KSW's product in many cases feels like two people watched old Pride events while high, then took a bunch of money and tried to recreate what they had seen for an audience. It has fighter parades and event introductions with female contortionists in white plumage, and my God, its ring announcer Waldemar Kasta, has to be heard to be believed.


However, Kawulski and Lewandowski have arguably done MMA freak shows better than they were ever done in their safe haven in Japan. When KSW has chosen to sign and promote questionable athletes off the beaten path, it's generally turned out to be a successful play.

You can laugh all you want about Pudzianowski, who faces 3-0 fellow strongman Tyberiusz Kowalczyk on the card, but he is truly one of the biggest, most consistent draws in this entire sport for his promoter, whether or not he is a 40-year-old on an extreme amount of steroids. In his allegedly mockable MMA career, “Pudzian” has beaten three UFC veterans and an Olympic gold medalist. Plus he's beaten Eric “Butterbean” Esch,” which is charming, and Bob Sapp, which should be considered a service to the sport. You could do a lot worse. Even Popek Rak, who Pudzianowski dusted in 80 seconds, could successfully swing Dhafir “DaDa 5000” Harris.

Pudzianowski may represent the more exotic and sensational side of KSW's identity, but “Colosseum” is headlined by its more legitimate fighting star, middleweight champion Mamed Khalidov, who takes on KSW welterweight champ Borys Mankowski in a 181-pound catchweight bout.

Khalidov is one of the 10 most skilled middleweights in the world, and you're likely not ever going to see him in the UFC since he already makes more in purse and sponsors than 95 percent of the UFC roster. Mankowski has improved dramatically over the last three years and would be a solid roster addition for the UFC or Bellator MMA. If Khalidov and Mankowski weren't squaring off with each other, the card would likely have seven titles on the line at “Colosseum.” Because of the main event, we're stuck with a measly five championship bouts.

The title fights vary in quality but are still largely constituted by serious talent. KSW light heavyweight champion Tomasz Narkun, who defends against Marcin Wojcik, is a top-20 fighter at 205 pounds and would be a keen signing for any promotion; undefeated Mateusz Gamrot putting his lightweight belt and 12-0 record on the line against Norman Parke is a legitimate UFC-quality contest; and with the sudden spotlight on 125-pound women, KSW crowning its inaugural flyweight queen brilliantly captures this moment in the sport, and prospects Ariane Lipski and Diana Belbita are excellent selections to contest that throne. The same promotion that pulls off the big-ticket freak show better than anybody, is the same one with resourceful, clever matchmaking that seems like the work of an MMA Twitter nerd. KSW has found a perfect equilibrium for its product, a brilliant articulation of MMA's yin and yang, sport and spectacle.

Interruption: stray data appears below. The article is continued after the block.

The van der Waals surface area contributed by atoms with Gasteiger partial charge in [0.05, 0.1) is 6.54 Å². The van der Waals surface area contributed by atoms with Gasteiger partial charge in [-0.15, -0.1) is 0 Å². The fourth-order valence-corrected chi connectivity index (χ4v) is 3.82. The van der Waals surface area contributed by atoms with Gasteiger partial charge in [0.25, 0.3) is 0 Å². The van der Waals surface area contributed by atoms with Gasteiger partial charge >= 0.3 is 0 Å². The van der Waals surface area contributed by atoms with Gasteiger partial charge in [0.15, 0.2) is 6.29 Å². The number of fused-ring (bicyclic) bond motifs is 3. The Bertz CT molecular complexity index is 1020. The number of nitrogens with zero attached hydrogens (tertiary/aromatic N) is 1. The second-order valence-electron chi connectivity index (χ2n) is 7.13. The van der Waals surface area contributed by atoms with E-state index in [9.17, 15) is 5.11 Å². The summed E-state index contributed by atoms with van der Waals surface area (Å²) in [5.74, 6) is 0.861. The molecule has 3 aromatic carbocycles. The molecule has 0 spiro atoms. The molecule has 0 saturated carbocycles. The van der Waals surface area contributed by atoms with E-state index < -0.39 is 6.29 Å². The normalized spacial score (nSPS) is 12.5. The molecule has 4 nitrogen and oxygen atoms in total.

On the undercard, coach and broadcast commentator Lukasz Jurkowski returns after six years of retirement to face, of course, Rameau Thierry Sokoudjou. Meanwhile, Olympic bronze medal-winning Greco-Roman wrestler Damian Janikowski makes his MMA debut against American Julio Gallegos. A little bit of this, a little bit of that. KSW is well-regarded and actually financially viable, and it's not because an ironic cadre of MMA fans see it as throwback Japanese MMA on Euro club drugs. The promotion consistently and successfully uses established, well-known veterans as enhancement talent, like Sokoudjou, but can also pivot and promote them if they surprisingly succeed, like Jay Silva. KSW has an eye for crossover talent, whether they're combat-sports athletes or just super famous for lifting up heavy things, but it never stops cultivating real, quality prospects for its in-house stable. KSW can sign stars, but it can also make stars, which is exceedingly difficult and rare for any MMA promotion.

“Colosseum,” on paper, is a card deeply emblematic of what KSW is all about, and that's before we get to whatever mind-rending theatrics go with the actual presentation and production of the show. It won't be the best MMA event this year, but unless the UFC takes Conor McGregor to a football stadium -- American football or soccer football -- it's going to be the most attended event of the year. Even if it falls short of hitting 57,000 or the UFC's 56,214, it will surely produce one of the very biggest attendance numbers in MMA history and be a major milestone. Then again, there's Pudzianowski, a rapper with tattooed eyeballs and Sokoudjou.

It's a hell of an achievement, but it still seems crazy as hell. Then again, this is KSW. It probably should seem crazy as hell.